Foucault, Michel 1972. The Archaeology of Knowledge. London: Routledge.

Jorgensen, Jeana. 2010. “Political and Theoretical Feminisms in American Folkloristics: Definition Debates, Publication Histories, and the Folklore Feminists Communication.” The Folklore Historian 27: 43-73.

Radner, Joan N. and Susan S. Lanser. 1993. “Strategies of Coding in Women’s Cultures.” In Feminist Messages: Coding in Women’s Folk Cultures, ed. John N. Radner. Urbana and Chicago: University of Illinois Press, 1-29.

Valk, Ülo. 2008. “Folk and the Others: Constructing Social Reality in Estonian Legends.” In Legends and Landscape: Articles Based on Plenary Papers from the 5th Celtic-Nordic-Baltic Folklore Symposium, Reykjavik 2005, ed. Terry Gunnell. University of Iceland Press: Reykjavik. Pp. 153-170.

Valk, Ülo. 2010. “Folklore and Discourse: The Authority of Scientific Rhetoric, from State Atheism to New Spirituality.” In Handbook of Religion and the Authority of Science, eds. James R. Lewis and Olav Hammer. Leiden and Boston: Brill, 847-866.

Young, M. Jane and Kay Turner. 1993. “Challenging the Canon: Folklore Theory and Reconsidered from Feminist Perspectives.” In Feminist Theory and the Study of Folklore, eds. Susan Tower Hollis, Linda Pershing, and M. Jane Young. Urbana and Chicago: University of Illinois Press, 9-28.

Zumwalt, Rosemary Lévy. 1988. American Folklore Scholarship: A Dialogue of Dissent. Bloomington: Indiana University Press.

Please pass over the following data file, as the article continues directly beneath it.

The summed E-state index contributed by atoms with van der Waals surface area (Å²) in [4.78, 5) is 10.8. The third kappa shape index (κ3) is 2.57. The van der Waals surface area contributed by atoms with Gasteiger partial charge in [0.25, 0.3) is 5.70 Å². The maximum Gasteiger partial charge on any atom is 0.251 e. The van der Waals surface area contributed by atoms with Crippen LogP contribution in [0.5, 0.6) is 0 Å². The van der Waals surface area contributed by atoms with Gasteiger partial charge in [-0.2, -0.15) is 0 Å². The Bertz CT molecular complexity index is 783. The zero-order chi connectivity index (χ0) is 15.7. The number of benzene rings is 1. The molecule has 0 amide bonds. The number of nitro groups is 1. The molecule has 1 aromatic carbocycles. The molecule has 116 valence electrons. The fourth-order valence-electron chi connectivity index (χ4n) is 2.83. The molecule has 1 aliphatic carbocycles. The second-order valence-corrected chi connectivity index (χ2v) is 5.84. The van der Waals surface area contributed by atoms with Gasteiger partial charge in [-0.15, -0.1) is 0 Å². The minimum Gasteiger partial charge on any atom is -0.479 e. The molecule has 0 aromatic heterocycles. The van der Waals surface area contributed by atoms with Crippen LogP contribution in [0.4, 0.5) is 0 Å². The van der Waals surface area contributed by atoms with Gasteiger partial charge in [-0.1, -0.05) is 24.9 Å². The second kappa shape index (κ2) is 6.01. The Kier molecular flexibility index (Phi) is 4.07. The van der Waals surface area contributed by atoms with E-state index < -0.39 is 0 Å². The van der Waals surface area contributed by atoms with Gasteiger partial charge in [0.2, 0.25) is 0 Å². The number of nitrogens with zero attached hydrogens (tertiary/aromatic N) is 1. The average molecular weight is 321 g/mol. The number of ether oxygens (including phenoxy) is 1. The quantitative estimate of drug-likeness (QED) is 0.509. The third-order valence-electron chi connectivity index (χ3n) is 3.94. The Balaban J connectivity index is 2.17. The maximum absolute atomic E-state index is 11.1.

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I am a teacher, scholar, feminist and performer (among the other identities I shift in and out of). One of the common threads that runs through all these roles is the desire, and even the necessity, to critique and thus transform. But when you’re critiquing someone’s dancing, someone’s writing, or someone’s political stance, how do you go about it positively, in a way that makes people receptive to it (or at least doesn’t turn them off from the very first words you say)?

One dancer I respect told me that she always praises a dance student before going on to offer criticism (as in, “That was a beautiful shimmy! Now make sure you stay in posture and hold your arms at shoulder height”). That helps a student be ready to receive the criticism and take it to heart in the way it was meant: as a tool to aid in growth and progress, rather than as an insult or an attempt to take someone down a notch.